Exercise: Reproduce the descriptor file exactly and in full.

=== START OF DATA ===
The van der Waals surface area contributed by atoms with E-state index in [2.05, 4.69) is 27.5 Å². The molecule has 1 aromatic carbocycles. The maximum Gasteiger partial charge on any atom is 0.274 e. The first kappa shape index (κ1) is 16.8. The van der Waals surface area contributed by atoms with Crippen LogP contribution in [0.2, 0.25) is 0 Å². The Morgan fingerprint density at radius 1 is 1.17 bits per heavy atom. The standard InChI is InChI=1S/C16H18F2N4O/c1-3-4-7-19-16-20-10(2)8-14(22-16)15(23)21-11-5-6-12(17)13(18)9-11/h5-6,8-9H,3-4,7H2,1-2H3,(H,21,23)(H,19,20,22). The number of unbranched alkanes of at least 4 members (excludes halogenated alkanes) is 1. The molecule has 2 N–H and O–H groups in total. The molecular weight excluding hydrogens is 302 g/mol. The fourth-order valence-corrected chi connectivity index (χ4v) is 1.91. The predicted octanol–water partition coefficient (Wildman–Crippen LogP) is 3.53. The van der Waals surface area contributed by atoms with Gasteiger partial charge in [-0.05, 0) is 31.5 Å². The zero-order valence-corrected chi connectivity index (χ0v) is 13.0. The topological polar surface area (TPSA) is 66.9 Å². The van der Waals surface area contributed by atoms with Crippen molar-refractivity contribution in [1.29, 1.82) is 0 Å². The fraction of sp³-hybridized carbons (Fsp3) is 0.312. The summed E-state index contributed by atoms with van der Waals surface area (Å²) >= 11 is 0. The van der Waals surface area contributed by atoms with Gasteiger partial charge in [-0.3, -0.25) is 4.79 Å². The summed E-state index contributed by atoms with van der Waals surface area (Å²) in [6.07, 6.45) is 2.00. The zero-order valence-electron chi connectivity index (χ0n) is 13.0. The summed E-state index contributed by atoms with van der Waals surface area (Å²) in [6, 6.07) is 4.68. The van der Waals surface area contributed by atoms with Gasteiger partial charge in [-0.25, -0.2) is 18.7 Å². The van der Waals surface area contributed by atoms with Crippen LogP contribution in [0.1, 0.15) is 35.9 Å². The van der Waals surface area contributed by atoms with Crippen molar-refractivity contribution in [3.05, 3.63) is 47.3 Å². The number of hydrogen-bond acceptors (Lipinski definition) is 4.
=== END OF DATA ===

The van der Waals surface area contributed by atoms with E-state index in [2.05, 4.69) is 27.5 Å². The molecule has 1 aromatic carbocycles. The maximum Gasteiger partial charge on any atom is 0.274 e. The first kappa shape index (κ1) is 16.8. The van der Waals surface area contributed by atoms with Crippen LogP contribution in [0.2, 0.25) is 0 Å². The Morgan fingerprint density at radius 1 is 1.17 bits per heavy atom. The standard InChI is InChI=1S/C16H18F2N4O/c1-3-4-7-19-16-20-10(2)8-14(22-16)15(23)21-11-5-6-12(17)13(18)9-11/h5-6,8-9H,3-4,7H2,1-2H3,(H,21,23)(H,19,20,22). The number of unbranched alkanes of at least 4 members (excludes halogenated alkanes) is 1. The molecule has 2 N–H and O–H groups in total. The molecular weight excluding hydrogens is 302 g/mol. The fourth-order valence-corrected chi connectivity index (χ4v) is 1.91. The predicted octanol–water partition coefficient (Wildman–Crippen LogP) is 3.53. The van der Waals surface area contributed by atoms with Gasteiger partial charge in [-0.05, 0) is 31.5 Å². The zero-order valence-corrected chi connectivity index (χ0v) is 13.0. The topological polar surface area (TPSA) is 66.9 Å². The van der Waals surface area contributed by atoms with Crippen molar-refractivity contribution in [1.29, 1.82) is 0 Å². The fraction of sp³-hybridized carbons (Fsp3) is 0.312. The summed E-state index contributed by atoms with van der Waals surface area (Å²) >= 11 is 0. The van der Waals surface area contributed by atoms with Gasteiger partial charge in [-0.3, -0.25) is 4.79 Å². The summed E-state index contributed by atoms with van der Waals surface area (Å²) in [6.07, 6.45) is 2.00. The zero-order valence-electron chi connectivity index (χ0n) is 13.0. The summed E-state index contributed by atoms with van der Waals surface area (Å²) in [6, 6.07) is 4.68. The van der Waals surface area contributed by atoms with Gasteiger partial charge in [-0.25, -0.2) is 18.7 Å². The van der Waals surface area contributed by atoms with Crippen LogP contribution in [0.1, 0.15) is 35.9 Å². The van der Waals surface area contributed by atoms with Crippen molar-refractivity contribution in [3.05, 3.63) is 47.3 Å². The number of hydrogen-bond acceptors (Lipinski definition) is 4.